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Reopening California schools is an equity issue — and teachers must be vaccinated

If California wants equity to play a role in its vaccination strategy, we must vaccinate teachers as quickly as possible. So far, state leaders and the powerful unions that represent school employees have disagreed on that point.

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FEBRUARY 10, 2021 05:00 AM

Teachers and child care workers are eligible in the current phase of the state vaccination plan. But California’s vaccine rates have ranked among the nation’s lowest, and last month Gov. Gavin Newsom changed his directives to improve the pace. He added residents 65 and older to the current tiers. Understandably, seniors have been prioritized given their greater risk of dying from COVID-19.

Newsom is negotiating an agreement with state legislators to distribute $6.6 billion to fund school reopenings. It will include a prioritization framework to get teachers vaccinated. But on Tuesday, he again described vaccinations for teachers as a “very idealistic goal” that would prevent reopening before the end of the school year. In addition, unions dropped a new set of conditions last week, including vaccinations for every school employee. This makes it hard to envision a deal that could salvage this school year

There must be a path to compromise. Nowhere is inequity more pronounced in California than in public education. Prioritizing vaccinations for teachers so that we can get our children back into school is a vital equity issue. State officials, unions and school districts should be willing to meet halfway.

A Stanford University study estimates that the average student has lost at least one-third of a year’s learning in reading, and three-quarters of a year’s worth of math. The damage is even greater for minority children, and will worsen the longer this gridlock continues.

Safely reopening schools will also help the parents and guardians of the 6.1 million students in California who have been managing distance learning since March. In recent months, it’s been mothers who have suffered the greatest job losses, especially Black and Latina women.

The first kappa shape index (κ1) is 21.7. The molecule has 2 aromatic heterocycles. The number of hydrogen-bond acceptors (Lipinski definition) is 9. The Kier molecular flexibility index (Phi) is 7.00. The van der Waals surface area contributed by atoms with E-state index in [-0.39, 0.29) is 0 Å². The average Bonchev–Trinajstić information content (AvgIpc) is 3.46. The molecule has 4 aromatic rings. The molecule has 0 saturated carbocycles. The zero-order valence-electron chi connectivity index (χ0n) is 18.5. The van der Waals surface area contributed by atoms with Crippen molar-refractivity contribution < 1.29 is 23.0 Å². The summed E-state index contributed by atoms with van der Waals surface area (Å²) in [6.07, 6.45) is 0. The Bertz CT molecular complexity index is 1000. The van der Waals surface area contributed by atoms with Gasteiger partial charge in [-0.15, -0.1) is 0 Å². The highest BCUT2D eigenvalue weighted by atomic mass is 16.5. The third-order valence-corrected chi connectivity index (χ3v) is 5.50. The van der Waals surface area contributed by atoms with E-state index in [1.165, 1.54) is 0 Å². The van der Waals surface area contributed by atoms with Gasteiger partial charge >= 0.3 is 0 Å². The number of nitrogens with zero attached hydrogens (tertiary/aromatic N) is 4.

Yet no matter how much we want to reopen schools, California has limited power to do so unless unions agree. Teachers are dying from COVID-19 in states that hastily reopened. Vaccinating California’s 300,000 K-12 educators should not be a deal-breaker.

But unions must acknowledge that well-designed mitigation measures can limit contact and protect classified staff, who work outside the classroom, until vaccines are more widely available. New research from the Centers for Disease Control and Prevention, and comments from the agency’s director reveal that vaccines aren’t required if other protective measures are in place. A blanket demand for every person on a school campus to get vaccinated is unrealistic when other essential workers are still waiting for their turn.

Some counties in the Sacramento region are preparing to vaccinate educators, despite such limited supply. Placer County became the first in the region to allow teachers to sign up. Public health departments in Sacramento and Yolo counties last week announced teachers would be prioritized later this month, but returning to in-person instruction is not imminent.

“The progress on vaccinations does not necessarily mean in-school teaching will ramp up anytime soon for many local school districts,” The Bee’s Sawsan Morrar and Tony Bizjak reported. “The effort to vaccinate teachers and staff likely could take months.”

The window to strike a deal and get children back on campuses before the school year ends is rapidly closing. The initial deadline for Newsom’s original $2 billion plan to reopen schools was last week, but there was little support for funding incentives that ignored virus transmission rates. As frustrations boiled over, San Francisco sued its own school district to force open the doors.

Vaccinating with an equity lens means we must recognize students as central to this conversation. Any agreement to reopen schools must include a clear mandate to vaccinate teachers as soon as possible. In addition, unions must be willing to compromise and help get children back into classrooms.

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